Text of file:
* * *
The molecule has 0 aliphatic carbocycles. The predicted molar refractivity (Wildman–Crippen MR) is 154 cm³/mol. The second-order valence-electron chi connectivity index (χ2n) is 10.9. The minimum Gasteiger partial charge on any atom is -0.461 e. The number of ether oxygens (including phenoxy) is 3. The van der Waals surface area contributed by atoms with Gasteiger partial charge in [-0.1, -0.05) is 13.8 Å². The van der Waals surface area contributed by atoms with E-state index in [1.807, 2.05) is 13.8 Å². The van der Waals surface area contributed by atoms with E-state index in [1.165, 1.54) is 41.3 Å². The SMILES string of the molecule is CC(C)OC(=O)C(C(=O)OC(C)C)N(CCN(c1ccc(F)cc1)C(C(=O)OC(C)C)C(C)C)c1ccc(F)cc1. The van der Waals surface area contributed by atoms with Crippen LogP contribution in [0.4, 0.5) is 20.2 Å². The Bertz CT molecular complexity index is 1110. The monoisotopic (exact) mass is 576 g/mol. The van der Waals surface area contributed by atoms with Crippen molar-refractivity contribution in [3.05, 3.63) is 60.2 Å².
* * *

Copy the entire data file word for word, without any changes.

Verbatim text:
The molecule has 0 aliphatic carbocycles. The predicted molar refractivity (Wildman–Crippen MR) is 154 cm³/mol. The second-order valence-electron chi connectivity index (χ2n) is 10.9. The minimum Gasteiger partial charge on any atom is -0.461 e. The number of ether oxygens (including phenoxy) is 3. The van der Waals surface area contributed by atoms with Gasteiger partial charge in [-0.1, -0.05) is 13.8 Å². The van der Waals surface area contributed by atoms with E-state index in [1.807, 2.05) is 13.8 Å². The van der Waals surface area contributed by atoms with E-state index in [1.165, 1.54) is 41.3 Å². The SMILES string of the molecule is CC(C)OC(=O)C(C(=O)OC(C)C)N(CCN(c1ccc(F)cc1)C(C(=O)OC(C)C)C(C)C)c1ccc(F)cc1. The van der Waals surface area contributed by atoms with Crippen LogP contribution in [0.4, 0.5) is 20.2 Å². The Bertz CT molecular complexity index is 1110. The monoisotopic (exact) mass is 576 g/mol. The van der Waals surface area contributed by atoms with Crippen molar-refractivity contribution in [3.05, 3.63) is 60.2 Å².